The people who clean and even garden all in a state of deep sleep

Parasomnia – the term for unusual behaviour related to sleep – affects 15 per cent of people in the UK
Parasomnia – the term for unusual behaviour related to sleep – affects 15 per cent of people in the UK

LINING up with fellow competitors in the point-to-point race, Sally Jones tries to calm her restless horse as they wait for the starter’s orders.

Suddenly, they’re off. Sally’s horse thunders around the course. This time, Sally tells herself, she’s going to win. Crouching over the saddle, she urges her horse on.

But just as the finishing line looms into view, Sally’s eyes snap open, only for her to realise that she’s not on a point-to-point course at all.

Rather, the mother of two is standing on her bed, the sheets scrunched up on the mattress and pillows scattered across the floor.

Sally’s hands are balled tightly into fists, still clutching on to reins that don’t exist.

This is no one-off – for Sally, 66, the horse-race experience has been repeated in her sleep ever since she was a teen.

"It’s odd," says Sally, a media consultant, who lives with her retired husband John, 81, in Warwick. "I wake up in a state of confusion. My heart is pounding and I’m breathing fast.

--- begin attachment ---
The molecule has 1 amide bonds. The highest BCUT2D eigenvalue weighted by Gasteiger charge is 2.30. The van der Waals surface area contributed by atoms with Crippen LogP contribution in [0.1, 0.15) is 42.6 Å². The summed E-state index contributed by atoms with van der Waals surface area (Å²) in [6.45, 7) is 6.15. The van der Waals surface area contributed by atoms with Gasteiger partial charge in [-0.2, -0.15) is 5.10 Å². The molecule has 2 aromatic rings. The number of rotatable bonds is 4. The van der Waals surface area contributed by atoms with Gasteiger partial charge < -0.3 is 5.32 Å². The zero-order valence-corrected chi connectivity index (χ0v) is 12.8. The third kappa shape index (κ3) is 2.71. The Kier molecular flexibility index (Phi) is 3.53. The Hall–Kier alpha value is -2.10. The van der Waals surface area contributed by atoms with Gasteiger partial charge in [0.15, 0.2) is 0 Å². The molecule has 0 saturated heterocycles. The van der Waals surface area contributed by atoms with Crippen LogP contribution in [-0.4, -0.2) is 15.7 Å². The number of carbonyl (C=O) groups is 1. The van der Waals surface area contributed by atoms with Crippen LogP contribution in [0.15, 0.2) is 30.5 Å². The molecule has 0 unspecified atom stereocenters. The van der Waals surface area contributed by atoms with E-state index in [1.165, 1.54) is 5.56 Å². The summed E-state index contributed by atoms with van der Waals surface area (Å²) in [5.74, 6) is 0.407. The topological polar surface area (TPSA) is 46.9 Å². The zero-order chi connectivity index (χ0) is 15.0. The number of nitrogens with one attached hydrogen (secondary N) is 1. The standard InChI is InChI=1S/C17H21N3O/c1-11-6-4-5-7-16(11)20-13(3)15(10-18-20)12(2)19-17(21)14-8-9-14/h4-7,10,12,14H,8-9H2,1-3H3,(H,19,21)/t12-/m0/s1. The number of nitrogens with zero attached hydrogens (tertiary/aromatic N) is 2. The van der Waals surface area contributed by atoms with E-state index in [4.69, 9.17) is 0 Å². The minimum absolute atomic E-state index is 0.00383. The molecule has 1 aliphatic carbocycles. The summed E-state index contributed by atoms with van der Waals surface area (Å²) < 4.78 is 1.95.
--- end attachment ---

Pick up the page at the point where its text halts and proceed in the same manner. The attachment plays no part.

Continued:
"But then I get a terrible wave of disappointment having realised that I didn’t win and it wasn’t real.

"In reality, I’m standing on my bed, cold from having thrown off the sheets. It makes me feel really foolish – though I’ve never sought help for it. I’m just lucky we have a low bed, otherwise I could have a nasty accident."

Sally is not alone. Parasomnia – the term for unusual behaviour related to sleep – affects 15 per cent of people in the UK. It can range from relatively harmless activities such as walking, talking and eating (people typically get up to cook) or, more rarely, sexsomnia – sexual behaviour while asleep.

Why some people have one kind of parasomnia rather than another is not clear, and some people may have more than one. In rare cases, it can be an early warning sign of a neurological condition such as Parkinson’s disease.

However, in many cases it is triggered by disturbed sleep – and with half the population saying their sleep has been more disturbed than usual since lockdown began, this could lead to a rise in these nocturnal events.